So why the heck do we still torture ourselves about it?
I am well aware of the list of things my brain goes to when I, for some unknown reason, have the need to make myself feel bad. Some of them are from 30 years ago! Heck I even have one from the 1st grade.
Sometimes they sneak up on my unguarded mind when I am (or should be) asleep.
Is this really the ‘normal’ working of our brains?
Our primitive brain is designed to keep us alive.
The year we have been pining for has almost arrived! We have crawled our way through the desert, but should we be expecting a miracle?
It is human nature to envision the future in a way that outshines our current state. We call it hope and there are many times where it is the fuel that keeps us going. But can it also set us up for disappointment?
So often we ‘arrive’ at whatever place we imagined, and we are shocked to find that all our habitual, negative programming came along for the ride.
Better-than-here is possible! But a new calendar year won’t change the way we feel, the way we think or what we do. That part of the deal is completely up to us.
Pandemic aside, if you believe 2021 is going to be the year where you lose the Covid 19-pounds or cut back on your recently acquired drinking protocol or refine your family/work/healthcare routine, I believe there are a few things you will need to consider.
Here comes the much-anticipated arrival of the last weeks of 2020.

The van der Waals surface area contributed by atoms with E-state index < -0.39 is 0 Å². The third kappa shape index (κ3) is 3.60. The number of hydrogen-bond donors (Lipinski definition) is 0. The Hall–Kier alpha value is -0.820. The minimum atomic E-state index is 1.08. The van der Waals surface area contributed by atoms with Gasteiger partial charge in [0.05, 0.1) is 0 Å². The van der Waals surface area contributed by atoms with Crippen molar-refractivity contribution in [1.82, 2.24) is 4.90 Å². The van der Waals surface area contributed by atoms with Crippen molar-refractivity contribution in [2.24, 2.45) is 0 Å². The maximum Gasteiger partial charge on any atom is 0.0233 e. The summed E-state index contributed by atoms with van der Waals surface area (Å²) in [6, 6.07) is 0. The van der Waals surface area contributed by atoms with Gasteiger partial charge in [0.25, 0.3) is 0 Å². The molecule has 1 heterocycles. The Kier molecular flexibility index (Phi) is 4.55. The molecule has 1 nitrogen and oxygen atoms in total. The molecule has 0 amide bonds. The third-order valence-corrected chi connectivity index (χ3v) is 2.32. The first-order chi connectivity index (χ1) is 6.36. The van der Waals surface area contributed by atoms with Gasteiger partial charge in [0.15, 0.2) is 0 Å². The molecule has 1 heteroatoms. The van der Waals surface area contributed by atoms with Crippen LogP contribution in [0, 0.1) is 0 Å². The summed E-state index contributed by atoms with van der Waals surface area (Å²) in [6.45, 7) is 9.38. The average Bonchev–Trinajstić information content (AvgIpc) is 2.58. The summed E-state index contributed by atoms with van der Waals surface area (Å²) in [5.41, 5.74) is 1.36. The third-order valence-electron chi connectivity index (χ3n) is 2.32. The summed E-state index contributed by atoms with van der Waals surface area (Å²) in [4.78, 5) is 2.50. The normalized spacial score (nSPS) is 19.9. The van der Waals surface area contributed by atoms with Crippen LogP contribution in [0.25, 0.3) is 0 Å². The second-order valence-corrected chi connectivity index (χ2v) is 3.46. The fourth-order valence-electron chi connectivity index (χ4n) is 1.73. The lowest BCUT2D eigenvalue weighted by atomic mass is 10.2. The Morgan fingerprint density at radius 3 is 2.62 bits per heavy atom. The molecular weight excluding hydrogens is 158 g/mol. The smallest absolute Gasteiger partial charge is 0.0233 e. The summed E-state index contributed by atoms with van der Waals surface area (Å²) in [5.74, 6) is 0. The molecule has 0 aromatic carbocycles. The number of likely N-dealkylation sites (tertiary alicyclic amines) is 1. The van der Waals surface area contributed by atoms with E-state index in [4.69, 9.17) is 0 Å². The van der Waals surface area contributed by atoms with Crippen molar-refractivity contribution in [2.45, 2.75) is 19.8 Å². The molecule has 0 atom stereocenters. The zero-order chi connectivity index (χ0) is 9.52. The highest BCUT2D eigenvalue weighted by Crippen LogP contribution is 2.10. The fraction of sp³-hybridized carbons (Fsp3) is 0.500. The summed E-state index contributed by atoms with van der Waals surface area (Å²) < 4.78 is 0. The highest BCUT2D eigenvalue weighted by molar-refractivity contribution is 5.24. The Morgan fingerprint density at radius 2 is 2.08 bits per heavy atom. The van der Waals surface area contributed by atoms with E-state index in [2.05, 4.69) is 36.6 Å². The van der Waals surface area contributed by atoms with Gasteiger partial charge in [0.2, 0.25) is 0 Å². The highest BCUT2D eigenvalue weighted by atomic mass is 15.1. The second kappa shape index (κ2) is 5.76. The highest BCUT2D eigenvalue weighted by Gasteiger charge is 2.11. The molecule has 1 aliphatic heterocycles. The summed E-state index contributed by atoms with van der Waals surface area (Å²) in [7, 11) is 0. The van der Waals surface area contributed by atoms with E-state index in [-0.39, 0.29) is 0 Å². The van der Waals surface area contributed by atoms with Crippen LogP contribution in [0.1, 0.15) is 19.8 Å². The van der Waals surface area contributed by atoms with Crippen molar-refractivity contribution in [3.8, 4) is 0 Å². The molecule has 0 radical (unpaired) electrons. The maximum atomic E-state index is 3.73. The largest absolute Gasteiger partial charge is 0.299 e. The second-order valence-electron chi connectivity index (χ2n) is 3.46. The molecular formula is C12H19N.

As we stare into another modified version of yet another annual tradition, I find myself in a new state of anticipation. Not like when we were kids, on our tip-toes, wondering what magical things were to come. More like sitting quietly in my chair, curious as to how it will unfold.
I often reflect on the holidays as a time that would come and go so quickly. Full social calendars, people flying in and flying out. So much hype and anticipation and then poof! It was January.
Well, for those of us who have ever wished it could be different, I present to you the 2020 version of the December holidays.
Neither of our girls are coming home and it might just be the two of us and the cats.
But I did make a list.
All I want for Christmas is patience, understanding and compassion.
I am not sure who delivers, and I’m pretty sure it doesn’t come with my prime subscription.
Are you getting your emotional needs met in life?
Needs like feeling loved, validated, worthy, important, significant, etc.
I am guessing most of you started thinking about the people in your life who you think are supposed to do that for you.
While it may be a popular theory in the world of relationships, I am not a believer. I think it is our responsibility to take care of our needs. Not our partners, not our kid. Ours and ours alone.
I wonder where we got the idea that it was someone else’s job.
Oh wait. Maybe from society in general. Or our parents? Maybe from movies or books. Possibly from a lot of advice out there from people with more degrees than I have.
So hey – call me a rebel.
In terms of our relationship with our partner, many of us live in a world where we try to focus on their needs, they try to focus on our needs, and inevitably, someone doesn’t get it right. Again.